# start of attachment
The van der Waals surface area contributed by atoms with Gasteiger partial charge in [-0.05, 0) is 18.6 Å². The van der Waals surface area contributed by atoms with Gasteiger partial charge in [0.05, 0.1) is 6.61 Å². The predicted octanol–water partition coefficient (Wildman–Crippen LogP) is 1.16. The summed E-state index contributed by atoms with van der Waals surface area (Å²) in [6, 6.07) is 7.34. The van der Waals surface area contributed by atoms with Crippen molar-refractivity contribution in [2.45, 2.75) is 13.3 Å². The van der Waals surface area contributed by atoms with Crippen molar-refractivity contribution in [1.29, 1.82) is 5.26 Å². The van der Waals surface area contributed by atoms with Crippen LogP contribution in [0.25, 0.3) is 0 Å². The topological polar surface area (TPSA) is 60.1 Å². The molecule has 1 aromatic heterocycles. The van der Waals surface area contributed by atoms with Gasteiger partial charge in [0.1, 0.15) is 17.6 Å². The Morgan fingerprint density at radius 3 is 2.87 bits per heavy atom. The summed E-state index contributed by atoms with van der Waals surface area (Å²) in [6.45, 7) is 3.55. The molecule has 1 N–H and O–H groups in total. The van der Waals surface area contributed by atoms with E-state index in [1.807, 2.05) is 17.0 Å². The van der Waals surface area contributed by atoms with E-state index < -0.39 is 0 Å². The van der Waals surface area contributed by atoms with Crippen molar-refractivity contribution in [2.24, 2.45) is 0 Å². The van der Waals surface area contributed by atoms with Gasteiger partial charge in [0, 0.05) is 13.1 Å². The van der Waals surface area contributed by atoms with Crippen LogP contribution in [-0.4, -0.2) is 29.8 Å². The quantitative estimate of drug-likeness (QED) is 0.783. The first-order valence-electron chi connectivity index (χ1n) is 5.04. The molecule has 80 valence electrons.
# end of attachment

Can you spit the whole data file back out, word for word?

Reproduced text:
The van der Waals surface area contributed by atoms with Gasteiger partial charge in [-0.05, 0) is 18.6 Å². The van der Waals surface area contributed by atoms with Gasteiger partial charge in [0.05, 0.1) is 6.61 Å². The predicted octanol–water partition coefficient (Wildman–Crippen LogP) is 1.16. The summed E-state index contributed by atoms with van der Waals surface area (Å²) in [6, 6.07) is 7.34. The van der Waals surface area contributed by atoms with Crippen molar-refractivity contribution in [2.45, 2.75) is 13.3 Å². The van der Waals surface area contributed by atoms with Crippen molar-refractivity contribution in [1.29, 1.82) is 5.26 Å². The van der Waals surface area contributed by atoms with Crippen LogP contribution in [0.25, 0.3) is 0 Å². The topological polar surface area (TPSA) is 60.1 Å². The molecule has 1 aromatic heterocycles. The van der Waals surface area contributed by atoms with Gasteiger partial charge in [0.1, 0.15) is 17.6 Å². The Morgan fingerprint density at radius 3 is 2.87 bits per heavy atom. The summed E-state index contributed by atoms with van der Waals surface area (Å²) in [6.45, 7) is 3.55. The molecule has 1 N–H and O–H groups in total. The van der Waals surface area contributed by atoms with E-state index in [1.807, 2.05) is 17.0 Å². The van der Waals surface area contributed by atoms with E-state index < -0.39 is 0 Å². The van der Waals surface area contributed by atoms with Crippen molar-refractivity contribution in [2.24, 2.45) is 0 Å². The van der Waals surface area contributed by atoms with Gasteiger partial charge in [0, 0.05) is 13.1 Å². The van der Waals surface area contributed by atoms with Crippen LogP contribution in [-0.4, -0.2) is 29.8 Å². The quantitative estimate of drug-likeness (QED) is 0.783. The first-order valence-electron chi connectivity index (χ1n) is 5.04. The molecule has 80 valence electrons.